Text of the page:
I feel weird about this book. In some ways, it’s everything I want to read and everything I want to do. It is a collection of linked stories–not all linked to each other, but most linked to one or two others at least; this is my favorite genre and Schappell does it well. Each story stands on its own, but reading them together sets off certain sparks, little electric pops of connection. Thematically, the stories do something I often strive to do, and something I feel strongly about–they treat issues like sexual assault, anorexia and cutting as if they are integral to girls’ and women’s lived experiences. To the demographic of contemporary white, college-educated, Brooklyn-inhabiting women Schappell writes about, this is the case. Sometimes writers treat the rape, or the disease, or the scar as if it is the story–in reality, the story is about a lot more.
My favorite story in the collection, “Out of the Blue and Into the Black,” takes place in the world of a college student in the midst of all kinds of poor choices and debauchery. The narrator, Bender, has a lot of problems, not the least of which is a black eye she doesn’t remember sustaining. She and her group of friends have had their social group destabilized by the recent rape of one of their members, a woman who doesn’t actually appear in this story–though she does in other stories, including my second favorite story “Are You Comfortable?”–because no one can figure out how to act around her and so de facto ostracize her. The story takes a number of turns that are surprising, but only shocking if you’re adult enough to have forgotten the way a brain works at that age.
I love how Schappell explores the negotiations of female friendships and often places them above or on par with romantic relationships. She exposes many of her characters’ insecurities and vulnerabilities surrounding issues of sexuality and identity; she isn’t afraid to have them make very poor, but very real, choices. Because of the format she’s chosen–linked stories–she is able to show layers of repercussions and years of fall out. The reader can understand and connect a moment in the late seventies to a conversation among different characters twenty years later.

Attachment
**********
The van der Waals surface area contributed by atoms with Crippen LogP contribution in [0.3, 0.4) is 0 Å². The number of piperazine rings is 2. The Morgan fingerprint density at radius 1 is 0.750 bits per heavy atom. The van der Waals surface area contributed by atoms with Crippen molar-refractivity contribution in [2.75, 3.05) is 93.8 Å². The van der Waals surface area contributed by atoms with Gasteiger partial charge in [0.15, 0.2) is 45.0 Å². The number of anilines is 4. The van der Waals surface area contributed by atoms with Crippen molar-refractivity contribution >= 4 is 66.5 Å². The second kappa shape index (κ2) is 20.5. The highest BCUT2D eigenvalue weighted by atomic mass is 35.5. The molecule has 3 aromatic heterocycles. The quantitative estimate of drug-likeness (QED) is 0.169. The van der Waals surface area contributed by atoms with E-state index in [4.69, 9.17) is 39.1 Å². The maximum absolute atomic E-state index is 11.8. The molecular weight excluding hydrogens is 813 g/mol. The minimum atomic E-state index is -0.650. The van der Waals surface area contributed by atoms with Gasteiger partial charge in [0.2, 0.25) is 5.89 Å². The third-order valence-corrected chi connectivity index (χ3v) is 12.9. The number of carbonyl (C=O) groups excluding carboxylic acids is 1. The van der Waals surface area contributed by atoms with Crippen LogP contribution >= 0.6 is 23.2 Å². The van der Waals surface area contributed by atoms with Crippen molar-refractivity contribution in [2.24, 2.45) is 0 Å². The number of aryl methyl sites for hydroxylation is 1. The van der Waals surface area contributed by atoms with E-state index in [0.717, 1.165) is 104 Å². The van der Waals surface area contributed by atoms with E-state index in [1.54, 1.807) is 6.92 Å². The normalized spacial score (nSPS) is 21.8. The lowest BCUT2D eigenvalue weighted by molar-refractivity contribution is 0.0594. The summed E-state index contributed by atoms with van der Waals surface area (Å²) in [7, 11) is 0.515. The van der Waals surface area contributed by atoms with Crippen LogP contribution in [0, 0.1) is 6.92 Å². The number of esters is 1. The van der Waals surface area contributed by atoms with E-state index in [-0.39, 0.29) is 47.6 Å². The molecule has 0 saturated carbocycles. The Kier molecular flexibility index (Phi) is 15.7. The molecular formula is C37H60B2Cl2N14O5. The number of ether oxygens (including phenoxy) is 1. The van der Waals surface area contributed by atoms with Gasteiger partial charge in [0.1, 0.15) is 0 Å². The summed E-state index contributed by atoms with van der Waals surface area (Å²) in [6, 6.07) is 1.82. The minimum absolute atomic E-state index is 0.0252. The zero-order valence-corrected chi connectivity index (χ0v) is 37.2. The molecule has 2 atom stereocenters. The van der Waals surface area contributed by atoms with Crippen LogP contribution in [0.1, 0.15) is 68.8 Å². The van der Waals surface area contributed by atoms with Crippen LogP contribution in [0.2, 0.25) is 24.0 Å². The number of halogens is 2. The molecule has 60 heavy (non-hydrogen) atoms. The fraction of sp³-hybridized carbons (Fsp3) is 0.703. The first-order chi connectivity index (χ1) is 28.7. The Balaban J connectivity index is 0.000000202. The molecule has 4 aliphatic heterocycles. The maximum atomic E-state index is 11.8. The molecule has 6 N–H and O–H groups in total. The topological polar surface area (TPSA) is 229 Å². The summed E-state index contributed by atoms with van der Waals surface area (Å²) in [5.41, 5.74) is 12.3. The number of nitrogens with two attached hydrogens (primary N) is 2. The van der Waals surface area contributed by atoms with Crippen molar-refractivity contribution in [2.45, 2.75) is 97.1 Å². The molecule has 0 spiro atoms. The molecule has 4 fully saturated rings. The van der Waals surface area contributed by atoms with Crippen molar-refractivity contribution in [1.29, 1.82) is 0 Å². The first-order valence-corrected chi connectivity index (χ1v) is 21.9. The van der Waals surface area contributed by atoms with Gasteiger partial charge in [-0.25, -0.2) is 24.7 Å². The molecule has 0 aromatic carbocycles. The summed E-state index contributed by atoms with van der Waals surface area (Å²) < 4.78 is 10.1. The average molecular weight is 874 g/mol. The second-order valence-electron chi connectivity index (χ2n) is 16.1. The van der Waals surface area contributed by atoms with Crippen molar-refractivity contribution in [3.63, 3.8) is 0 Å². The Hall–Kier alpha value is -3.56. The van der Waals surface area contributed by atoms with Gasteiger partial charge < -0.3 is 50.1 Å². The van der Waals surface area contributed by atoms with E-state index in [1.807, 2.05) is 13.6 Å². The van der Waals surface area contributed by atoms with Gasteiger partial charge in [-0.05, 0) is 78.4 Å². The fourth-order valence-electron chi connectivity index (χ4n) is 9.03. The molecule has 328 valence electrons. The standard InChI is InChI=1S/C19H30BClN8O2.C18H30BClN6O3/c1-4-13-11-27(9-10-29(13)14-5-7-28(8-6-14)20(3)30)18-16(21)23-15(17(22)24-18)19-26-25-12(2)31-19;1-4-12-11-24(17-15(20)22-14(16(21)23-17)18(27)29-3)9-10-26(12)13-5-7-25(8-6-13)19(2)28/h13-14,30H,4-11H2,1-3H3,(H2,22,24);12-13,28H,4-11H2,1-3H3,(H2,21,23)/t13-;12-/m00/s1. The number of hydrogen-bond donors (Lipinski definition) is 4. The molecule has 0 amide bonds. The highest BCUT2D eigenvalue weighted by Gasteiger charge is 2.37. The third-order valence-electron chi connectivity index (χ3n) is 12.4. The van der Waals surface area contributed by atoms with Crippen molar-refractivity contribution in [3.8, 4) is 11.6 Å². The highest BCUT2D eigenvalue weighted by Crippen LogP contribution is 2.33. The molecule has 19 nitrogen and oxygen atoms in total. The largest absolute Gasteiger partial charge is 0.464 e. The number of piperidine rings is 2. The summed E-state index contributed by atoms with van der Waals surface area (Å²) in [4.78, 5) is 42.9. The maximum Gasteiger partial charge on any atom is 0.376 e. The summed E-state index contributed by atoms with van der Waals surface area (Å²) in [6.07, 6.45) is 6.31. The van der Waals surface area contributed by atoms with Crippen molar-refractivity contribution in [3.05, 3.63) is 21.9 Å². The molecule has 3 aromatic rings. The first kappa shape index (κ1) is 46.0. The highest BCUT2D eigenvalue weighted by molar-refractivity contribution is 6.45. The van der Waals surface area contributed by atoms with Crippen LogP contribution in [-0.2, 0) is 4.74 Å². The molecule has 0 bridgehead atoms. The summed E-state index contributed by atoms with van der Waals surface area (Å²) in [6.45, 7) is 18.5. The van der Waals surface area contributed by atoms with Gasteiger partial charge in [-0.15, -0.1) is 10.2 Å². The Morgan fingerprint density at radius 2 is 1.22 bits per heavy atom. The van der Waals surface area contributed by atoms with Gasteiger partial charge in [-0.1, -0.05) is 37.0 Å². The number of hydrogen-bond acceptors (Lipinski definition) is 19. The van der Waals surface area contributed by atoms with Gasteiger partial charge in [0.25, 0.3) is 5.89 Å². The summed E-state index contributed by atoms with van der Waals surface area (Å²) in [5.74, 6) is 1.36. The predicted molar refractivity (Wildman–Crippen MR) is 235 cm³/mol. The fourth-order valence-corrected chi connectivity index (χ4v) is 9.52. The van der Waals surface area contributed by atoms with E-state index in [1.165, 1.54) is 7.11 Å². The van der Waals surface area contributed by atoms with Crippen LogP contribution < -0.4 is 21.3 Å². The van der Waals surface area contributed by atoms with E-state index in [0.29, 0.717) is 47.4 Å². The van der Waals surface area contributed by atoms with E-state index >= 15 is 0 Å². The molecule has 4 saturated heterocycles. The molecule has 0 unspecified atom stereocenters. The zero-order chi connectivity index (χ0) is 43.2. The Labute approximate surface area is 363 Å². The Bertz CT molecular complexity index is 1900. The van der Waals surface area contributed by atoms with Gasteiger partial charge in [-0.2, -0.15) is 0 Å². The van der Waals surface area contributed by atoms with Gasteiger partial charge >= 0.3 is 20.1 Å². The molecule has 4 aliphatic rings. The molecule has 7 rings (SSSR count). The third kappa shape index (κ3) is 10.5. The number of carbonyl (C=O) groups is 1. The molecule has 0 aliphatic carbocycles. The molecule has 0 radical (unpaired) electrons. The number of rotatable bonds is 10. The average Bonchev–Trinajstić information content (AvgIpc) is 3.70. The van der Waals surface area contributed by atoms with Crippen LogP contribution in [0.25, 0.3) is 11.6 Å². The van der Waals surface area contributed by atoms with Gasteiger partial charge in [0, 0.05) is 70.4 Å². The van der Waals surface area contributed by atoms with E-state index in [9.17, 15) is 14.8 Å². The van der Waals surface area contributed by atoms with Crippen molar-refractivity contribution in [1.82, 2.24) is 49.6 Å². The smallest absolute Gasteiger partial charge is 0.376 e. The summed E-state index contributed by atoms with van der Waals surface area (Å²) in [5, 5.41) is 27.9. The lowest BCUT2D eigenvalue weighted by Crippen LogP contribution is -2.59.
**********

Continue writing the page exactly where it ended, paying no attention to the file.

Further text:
So why do I feel weird about this book? I wonder if it is timing. Looking back, I really like the stories that revolve around high school and college-aged people. The stories that have aspects to them that irk me are the ones that center around mothers in their thirties or forties. All of the protagonists in this book inhabit a world of privilege in terms of race, class, education, and more; their conflicts, vulnerabilities and dramas all stem from this world. I don’t have a problem with this–this is the world I write about and within. But, I think that a certain filter of perspective is important. Perhaps with the stories about the young women, I have the perspective of age through which to view them. I’ve processed this phase of life and can look at it with context. With the stories of the adult women, maybe because I don’t identify with them yet (by the way, I am well aware that I have as much or more in common with the mother of a four year old than with a college student at this point–my friends are having babies left and right) I have a harder time contextualizing what I can’t help viewing as self-involvedness?
It isn’t hard for me to make the intellectual leap that becoming a mother could fall into the same category of issues I listed in the first paragraph. I can imagine feeling it myself, or even more, I can imagine a story that would make me understand someone who feels that way. These stories, though, seemed less narratively complex yet more emotionally heightened than the others in a way that felt, to me, false or at least exaggerated.
I’d love to hear what mothers who have read this book think–will I feel differently someday?